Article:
New York, I Love You

One thing’s for sure: This series-of-short-films film wasn’t nearly as good as the original. The different movies didn’t really flow into each other, the realms of reality and fiction and all that were sort of blurred, and the editing was… off. Yet I still enjoyed watching it. I guess that means I’m a romantic, eh?

There’s something about ethereal, couple-filled footage of big cities that captivates me. I’m a firm believer that big urban spacesโ€”like New York, of course, but also Chicago, San Francisco, Madrid, to name a few I’ve actually been toโ€”have this unique, intangible, romantic quality about them. And even though this movie wasn’t assembled seamlessly, it definitely conveyed this quality that New York has. People say Paris is the most romantic city in the world, and maybe that’s why Paris Je T’aime was made first. But I think New York is incredibly seductive, because of its infinite possibilities. How can you not be taken in by that?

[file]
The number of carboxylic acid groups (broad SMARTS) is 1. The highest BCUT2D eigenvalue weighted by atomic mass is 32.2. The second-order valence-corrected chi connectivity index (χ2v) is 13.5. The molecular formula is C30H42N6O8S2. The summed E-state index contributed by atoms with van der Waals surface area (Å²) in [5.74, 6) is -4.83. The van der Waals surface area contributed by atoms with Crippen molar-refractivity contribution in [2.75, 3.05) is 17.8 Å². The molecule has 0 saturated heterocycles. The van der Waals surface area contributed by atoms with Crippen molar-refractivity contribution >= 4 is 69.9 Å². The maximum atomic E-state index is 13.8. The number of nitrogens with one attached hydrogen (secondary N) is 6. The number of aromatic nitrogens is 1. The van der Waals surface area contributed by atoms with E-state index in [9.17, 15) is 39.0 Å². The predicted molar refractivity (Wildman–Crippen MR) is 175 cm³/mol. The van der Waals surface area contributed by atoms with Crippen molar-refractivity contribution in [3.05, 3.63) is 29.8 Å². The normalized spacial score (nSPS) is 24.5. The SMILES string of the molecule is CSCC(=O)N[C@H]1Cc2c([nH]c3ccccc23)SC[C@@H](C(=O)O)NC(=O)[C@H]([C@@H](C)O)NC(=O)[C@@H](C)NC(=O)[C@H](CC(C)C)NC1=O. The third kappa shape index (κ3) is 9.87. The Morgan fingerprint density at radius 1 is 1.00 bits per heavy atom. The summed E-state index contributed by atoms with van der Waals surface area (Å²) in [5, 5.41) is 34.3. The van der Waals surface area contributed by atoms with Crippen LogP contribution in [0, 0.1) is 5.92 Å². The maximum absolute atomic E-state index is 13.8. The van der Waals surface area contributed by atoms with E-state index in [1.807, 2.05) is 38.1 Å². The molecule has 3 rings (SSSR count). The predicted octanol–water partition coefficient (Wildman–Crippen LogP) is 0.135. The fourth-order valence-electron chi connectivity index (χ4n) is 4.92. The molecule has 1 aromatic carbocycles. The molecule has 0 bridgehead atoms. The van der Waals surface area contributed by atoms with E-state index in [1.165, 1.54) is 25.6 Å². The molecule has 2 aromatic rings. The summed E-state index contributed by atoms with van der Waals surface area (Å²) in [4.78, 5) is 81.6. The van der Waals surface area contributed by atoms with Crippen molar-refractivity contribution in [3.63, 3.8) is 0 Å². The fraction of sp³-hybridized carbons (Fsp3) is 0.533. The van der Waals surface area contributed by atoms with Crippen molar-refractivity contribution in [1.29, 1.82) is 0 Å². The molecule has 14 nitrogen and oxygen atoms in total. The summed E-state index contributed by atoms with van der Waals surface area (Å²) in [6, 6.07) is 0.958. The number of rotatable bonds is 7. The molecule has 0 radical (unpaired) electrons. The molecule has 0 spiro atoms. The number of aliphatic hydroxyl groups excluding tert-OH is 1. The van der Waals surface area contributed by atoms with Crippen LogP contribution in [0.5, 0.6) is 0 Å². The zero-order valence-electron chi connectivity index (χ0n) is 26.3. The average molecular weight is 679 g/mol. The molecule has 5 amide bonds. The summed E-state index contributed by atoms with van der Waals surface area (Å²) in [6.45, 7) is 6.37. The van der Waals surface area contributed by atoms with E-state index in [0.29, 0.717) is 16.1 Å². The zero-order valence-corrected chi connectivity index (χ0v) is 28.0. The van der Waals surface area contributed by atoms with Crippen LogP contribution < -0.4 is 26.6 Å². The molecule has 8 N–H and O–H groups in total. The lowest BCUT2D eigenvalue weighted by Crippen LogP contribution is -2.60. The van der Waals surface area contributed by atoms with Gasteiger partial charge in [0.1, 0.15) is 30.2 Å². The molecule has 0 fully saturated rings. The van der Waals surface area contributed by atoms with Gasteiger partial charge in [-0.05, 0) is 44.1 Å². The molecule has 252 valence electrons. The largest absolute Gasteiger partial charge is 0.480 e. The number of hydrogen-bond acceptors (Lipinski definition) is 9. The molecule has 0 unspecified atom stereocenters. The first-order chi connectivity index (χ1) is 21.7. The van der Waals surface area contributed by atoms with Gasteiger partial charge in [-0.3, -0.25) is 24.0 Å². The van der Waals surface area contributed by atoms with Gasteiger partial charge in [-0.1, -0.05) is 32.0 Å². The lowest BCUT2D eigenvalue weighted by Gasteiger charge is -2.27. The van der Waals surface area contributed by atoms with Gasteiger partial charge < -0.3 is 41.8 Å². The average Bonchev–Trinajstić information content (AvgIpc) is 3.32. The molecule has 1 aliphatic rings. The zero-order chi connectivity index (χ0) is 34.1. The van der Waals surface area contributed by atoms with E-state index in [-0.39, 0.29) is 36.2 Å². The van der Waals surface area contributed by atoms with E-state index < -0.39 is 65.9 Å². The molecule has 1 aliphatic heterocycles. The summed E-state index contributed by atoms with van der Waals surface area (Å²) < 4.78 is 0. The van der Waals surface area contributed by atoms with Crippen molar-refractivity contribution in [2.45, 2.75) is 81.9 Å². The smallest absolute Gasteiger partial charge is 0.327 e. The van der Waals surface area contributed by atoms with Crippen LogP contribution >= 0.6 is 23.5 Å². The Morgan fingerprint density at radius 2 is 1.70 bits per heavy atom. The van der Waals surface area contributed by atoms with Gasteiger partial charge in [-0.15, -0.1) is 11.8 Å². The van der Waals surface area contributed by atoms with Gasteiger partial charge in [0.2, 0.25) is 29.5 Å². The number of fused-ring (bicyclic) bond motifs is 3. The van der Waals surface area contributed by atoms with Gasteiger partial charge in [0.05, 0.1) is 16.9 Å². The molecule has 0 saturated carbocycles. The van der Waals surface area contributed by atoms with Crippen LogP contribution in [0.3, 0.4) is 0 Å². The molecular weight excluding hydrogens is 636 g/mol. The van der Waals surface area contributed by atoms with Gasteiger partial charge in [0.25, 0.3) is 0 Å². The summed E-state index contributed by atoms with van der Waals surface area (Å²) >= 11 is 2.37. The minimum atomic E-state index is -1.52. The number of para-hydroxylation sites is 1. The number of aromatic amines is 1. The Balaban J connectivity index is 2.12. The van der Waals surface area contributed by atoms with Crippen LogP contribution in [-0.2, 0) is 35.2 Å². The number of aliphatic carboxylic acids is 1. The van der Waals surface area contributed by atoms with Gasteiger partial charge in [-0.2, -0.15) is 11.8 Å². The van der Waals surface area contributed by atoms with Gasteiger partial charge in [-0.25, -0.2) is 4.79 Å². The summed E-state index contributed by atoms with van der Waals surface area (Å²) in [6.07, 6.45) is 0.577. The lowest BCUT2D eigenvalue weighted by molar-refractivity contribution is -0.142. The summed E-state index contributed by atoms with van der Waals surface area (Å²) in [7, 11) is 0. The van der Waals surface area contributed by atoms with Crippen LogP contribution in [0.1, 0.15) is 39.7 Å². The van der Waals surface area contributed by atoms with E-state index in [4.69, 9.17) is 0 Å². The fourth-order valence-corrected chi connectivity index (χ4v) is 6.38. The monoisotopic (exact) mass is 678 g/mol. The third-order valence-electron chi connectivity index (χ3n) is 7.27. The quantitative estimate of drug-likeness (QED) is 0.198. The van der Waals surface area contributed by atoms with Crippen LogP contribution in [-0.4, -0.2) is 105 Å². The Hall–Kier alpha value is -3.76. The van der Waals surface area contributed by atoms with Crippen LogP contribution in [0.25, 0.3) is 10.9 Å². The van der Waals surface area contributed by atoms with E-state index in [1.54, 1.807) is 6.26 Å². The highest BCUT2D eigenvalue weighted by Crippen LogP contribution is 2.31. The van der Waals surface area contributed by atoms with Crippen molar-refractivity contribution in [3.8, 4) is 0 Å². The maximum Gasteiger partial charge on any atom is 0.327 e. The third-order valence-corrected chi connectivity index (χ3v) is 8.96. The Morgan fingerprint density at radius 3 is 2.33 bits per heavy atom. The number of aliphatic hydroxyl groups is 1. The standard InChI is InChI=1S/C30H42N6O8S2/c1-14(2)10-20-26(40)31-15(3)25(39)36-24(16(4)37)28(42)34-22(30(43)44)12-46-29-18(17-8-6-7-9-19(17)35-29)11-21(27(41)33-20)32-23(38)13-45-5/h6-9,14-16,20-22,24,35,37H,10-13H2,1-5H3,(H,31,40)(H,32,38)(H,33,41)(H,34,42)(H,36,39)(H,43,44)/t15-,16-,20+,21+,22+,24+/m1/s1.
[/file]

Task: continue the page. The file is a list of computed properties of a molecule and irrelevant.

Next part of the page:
A few of these short films, in particular, struck me. I loved both of Natalie Portman’s; in one, she was the wife of a strict Hasidic Jew, and she directed the other, about a divorced, doting dad. These are two worlds I know nothing about, and yet in those 10 or so minutes spent on each, I felt like I was in on some sort of secret. The other one that I loved, and the only one that made me tear up, involved Cloris Leachman and Eli Wallach, bickering as an old married couple is wont to do. Simple, yet it melted me. Many other actors I enjoy watching, like Rachel Bilson, Chris Cooper, Maggie Q, Shia LaBeouf, and Andy Garcia, also made appearances. It’s nice to see so many talented faces under one roof, I suppose.

I do wish this film had turned out much better, because New York is a city that deserves every film made about its ability to seduce. And maybe that’s the problem with this oneโ€”it was made too late. We’ve seen too many stories about New York, we know we love it. There are shirts made. Maybe this movie was just too redundant.